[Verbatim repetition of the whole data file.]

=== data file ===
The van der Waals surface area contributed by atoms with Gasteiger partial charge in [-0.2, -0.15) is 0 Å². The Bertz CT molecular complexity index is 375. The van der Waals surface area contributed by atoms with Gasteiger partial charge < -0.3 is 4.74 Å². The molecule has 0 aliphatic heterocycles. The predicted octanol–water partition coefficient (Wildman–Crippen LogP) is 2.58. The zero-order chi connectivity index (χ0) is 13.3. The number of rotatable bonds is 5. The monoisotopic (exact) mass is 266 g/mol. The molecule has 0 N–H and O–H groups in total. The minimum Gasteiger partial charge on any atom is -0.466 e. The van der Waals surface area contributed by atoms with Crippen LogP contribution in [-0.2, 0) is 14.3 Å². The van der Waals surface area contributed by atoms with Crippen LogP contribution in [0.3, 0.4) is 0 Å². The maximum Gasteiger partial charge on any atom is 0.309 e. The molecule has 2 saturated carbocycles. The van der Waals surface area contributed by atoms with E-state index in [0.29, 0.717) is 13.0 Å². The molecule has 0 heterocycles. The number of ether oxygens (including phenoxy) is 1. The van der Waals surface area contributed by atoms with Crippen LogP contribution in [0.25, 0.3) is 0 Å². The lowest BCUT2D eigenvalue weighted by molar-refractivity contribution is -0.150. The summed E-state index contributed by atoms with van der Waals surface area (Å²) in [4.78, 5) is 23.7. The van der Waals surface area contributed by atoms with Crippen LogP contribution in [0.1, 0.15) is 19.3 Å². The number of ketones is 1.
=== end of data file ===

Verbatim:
The van der Waals surface area contributed by atoms with Gasteiger partial charge in [-0.2, -0.15) is 0 Å². The Bertz CT molecular complexity index is 375. The van der Waals surface area contributed by atoms with Gasteiger partial charge < -0.3 is 4.74 Å². The molecule has 0 aliphatic heterocycles. The predicted octanol–water partition coefficient (Wildman–Crippen LogP) is 2.58. The zero-order chi connectivity index (χ0) is 13.3. The number of rotatable bonds is 5. The monoisotopic (exact) mass is 266 g/mol. The molecule has 0 N–H and O–H groups in total. The minimum Gasteiger partial charge on any atom is -0.466 e. The van der Waals surface area contributed by atoms with Crippen LogP contribution in [-0.2, 0) is 14.3 Å². The van der Waals surface area contributed by atoms with Crippen LogP contribution in [0.3, 0.4) is 0 Å². The maximum Gasteiger partial charge on any atom is 0.309 e. The molecule has 2 saturated carbocycles. The van der Waals surface area contributed by atoms with E-state index in [0.29, 0.717) is 13.0 Å². The molecule has 0 heterocycles. The number of ether oxygens (including phenoxy) is 1. The van der Waals surface area contributed by atoms with Crippen LogP contribution in [0.25, 0.3) is 0 Å². The lowest BCUT2D eigenvalue weighted by molar-refractivity contribution is -0.150. The summed E-state index contributed by atoms with van der Waals surface area (Å²) in [4.78, 5) is 23.7. The van der Waals surface area contributed by atoms with Crippen LogP contribution in [0.1, 0.15) is 19.3 Å². The number of ketones is 1.